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Refactoring in Medicaid Modernization: What States Should Know

Two colleagues are sitting side by side at a desk exploring ways to modernize Medicaid, with one of the individuals pointing to something interesting on an open laptop

Medicaid modernization is a journey. At Gainwell Technologies, we know this journey well from helping states across the country create their modernization roadmaps. No two journeys are alike. They are shaped by existing systems, desired impacts and, of course, budgets.

Modernization and the Power of “Re”

A fundamental step in any Medicaid modernization journey is determining the activities that states should focus on to realize their objectives. These may include:  

    • Relearning. Capturing and preserving investments in existing applications through the modernization process.

    • Rehosting. Migrating legacy mainframe applications to lower-cost platforms.

    • Reinterfacing. Creating new interfaces to extend the features and value of legacy applications.

    • Rearchitecting. Engineering applications to enable true enterprise agility.

    • Retiring. Decommissioning legacy application from the application portfolio.

    • Refactoring. Optimizing code to improve application performance.

The Buzz About Refactoring

Refactoring involves analyzing legacy mainframe applications, creating baseline metrics for performance measurement, assessing code performance at runtime, identifying inefficient code segments and restructuring code. 

Done well, refactoring can deliver better code performance. It can also reduce the business risk of excessive batch windows or transaction response time. And it can defer or even eliminate mainframe capacity upgrades and help fund future modernization.

Many states are curious about refactoring. Why? Some with legacy code and no documentation see the opportunity to make changes without massive reengineering. Others with legacy infrastructure — think decades-old Cobol mainframes — see the opportunity to reduce their vulnerability to developer shortages if problems with the system arise. Not surprisingly, we also see states pursuing refactoring to avoid the cost of migration and replacement — making “lean changes” to the backend while creating a more modern front end.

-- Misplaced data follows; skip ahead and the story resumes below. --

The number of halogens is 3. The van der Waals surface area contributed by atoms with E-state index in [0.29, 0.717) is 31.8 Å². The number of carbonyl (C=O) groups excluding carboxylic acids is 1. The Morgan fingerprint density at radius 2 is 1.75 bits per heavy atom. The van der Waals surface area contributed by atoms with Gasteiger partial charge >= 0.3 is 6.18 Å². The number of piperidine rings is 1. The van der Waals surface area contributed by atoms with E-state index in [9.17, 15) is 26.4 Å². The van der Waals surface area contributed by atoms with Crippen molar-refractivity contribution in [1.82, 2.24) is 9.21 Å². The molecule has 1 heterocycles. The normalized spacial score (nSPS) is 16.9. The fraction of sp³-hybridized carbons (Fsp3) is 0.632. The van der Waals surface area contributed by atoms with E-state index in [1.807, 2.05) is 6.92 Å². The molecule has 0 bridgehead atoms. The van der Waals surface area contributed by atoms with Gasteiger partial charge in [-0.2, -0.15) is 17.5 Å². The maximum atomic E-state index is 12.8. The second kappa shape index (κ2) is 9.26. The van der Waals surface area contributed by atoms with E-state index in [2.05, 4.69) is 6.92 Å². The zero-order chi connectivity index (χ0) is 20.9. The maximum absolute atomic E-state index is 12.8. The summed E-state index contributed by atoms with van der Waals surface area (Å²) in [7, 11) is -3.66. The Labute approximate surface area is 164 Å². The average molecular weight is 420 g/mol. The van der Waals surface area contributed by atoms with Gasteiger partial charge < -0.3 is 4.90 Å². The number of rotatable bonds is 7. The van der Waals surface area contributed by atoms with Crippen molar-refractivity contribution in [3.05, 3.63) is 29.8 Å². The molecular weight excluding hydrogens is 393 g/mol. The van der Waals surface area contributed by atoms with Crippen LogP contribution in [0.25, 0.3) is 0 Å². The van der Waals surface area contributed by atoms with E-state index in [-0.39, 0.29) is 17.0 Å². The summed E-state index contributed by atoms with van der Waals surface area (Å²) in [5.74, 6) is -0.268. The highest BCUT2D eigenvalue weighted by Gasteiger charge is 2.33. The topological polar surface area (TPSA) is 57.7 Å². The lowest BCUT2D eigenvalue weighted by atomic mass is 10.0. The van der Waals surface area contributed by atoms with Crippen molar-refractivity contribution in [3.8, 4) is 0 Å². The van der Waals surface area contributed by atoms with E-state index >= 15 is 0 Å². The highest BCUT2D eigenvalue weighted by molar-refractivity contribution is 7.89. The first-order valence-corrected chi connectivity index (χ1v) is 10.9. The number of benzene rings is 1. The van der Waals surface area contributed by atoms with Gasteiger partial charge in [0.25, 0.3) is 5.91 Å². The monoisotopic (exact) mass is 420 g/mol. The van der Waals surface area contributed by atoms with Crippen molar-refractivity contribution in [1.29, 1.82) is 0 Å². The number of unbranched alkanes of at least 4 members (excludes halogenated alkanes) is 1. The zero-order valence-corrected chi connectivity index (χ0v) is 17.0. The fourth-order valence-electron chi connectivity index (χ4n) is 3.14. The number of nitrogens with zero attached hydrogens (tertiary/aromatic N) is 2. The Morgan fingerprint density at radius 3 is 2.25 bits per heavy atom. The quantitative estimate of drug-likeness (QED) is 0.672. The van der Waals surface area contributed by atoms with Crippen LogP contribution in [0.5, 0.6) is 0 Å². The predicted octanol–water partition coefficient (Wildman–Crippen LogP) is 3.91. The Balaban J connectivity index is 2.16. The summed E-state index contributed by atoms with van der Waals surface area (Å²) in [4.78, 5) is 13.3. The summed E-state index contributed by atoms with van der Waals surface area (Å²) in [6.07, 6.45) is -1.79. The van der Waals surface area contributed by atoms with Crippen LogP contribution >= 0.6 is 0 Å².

The Dos and Don’ts of Refactoring 

Over the last several years, Gainwell has helped numerous states achieve critical outcomes on refactoring initiatives. These outcomes include significant improvements in reverse engineering efficiency end quality and total cost of ownership savings on modernization initiatives.

Based on this experience, we know what states need to do to be successful. In fact, we believe that any state Medicaid agency considering refactoring should understand these top dos and don’ts: 

Do Have the Right Resources
Don’t Make It All About the Tools 

It’s easy to assume that refactoring is effectively a retooling exercise. However, there is much more to get right. It’s essential that agencies work with partners that have strong domain expertise and the right resources. Refactoring should never be done without a clear understanding of — and express connection to — the business case. It’s essential to take a big-picture approach that goes beyond toolsets and pure execution to include intentional investment in discovery and architecting the future state.

Do Make Time for Quality Practices
Don’t Sacrifice Quality for Speed

Another misperception we run into with refactoring relates to the speed and quality equation, which is key in any transformation effort. Some Medicaid agencies expect refactoring to be a quick fix. It’s true that it’s faster than new development, and that parallel activities can happen on a much broader scale. However, agencies shouldn’t move so quickly that they don’t determine the parity of both the systems or neglect quality practices in development and quality assurance.  

Do Focus on Business and Culture Change
Don’t Focus Solely on System Change 

When we work with states on refactoring, we never take a system-only view of the transformation. If Medicaid agencies don’t account for the broader implications of change, the risk of failure is very real in even the most circumscribed refactoring initiatives. It’s key to plan from the start to address the business impact and understand how the culture must evolve to support new ways of working. 

Do Know Your Risk Appetite 
Don’t Assume There is No Risk 

Medicaid agencies should take a clear-eyed view of risk when it comes to refactoring complex systems. These initiatives typically have lower risk than modernization through replacement. This is largely because they are completed in a very systematic way. However, risk increases if refactoring goes beyond recoding what exists to recoding new functionality. This is why agencies must know their risk appetite going in and align their approach accordingly.

From Assets to Outcomes

If refactoring is part of your roadmap, be sure to choose a transformation partner with a full suite of assets, hands-on Medicaid systems experience and a disciplined refactoring methodology, as these are prerequisites to an effective and efficient refactoring effort. At Gainwell, we bring a proven methodology, deep MMIS experience, strong commitment to quality and clear understanding of the market. Our assets are your springboard to outcomes. Don’t hesitate to contact us to learn more.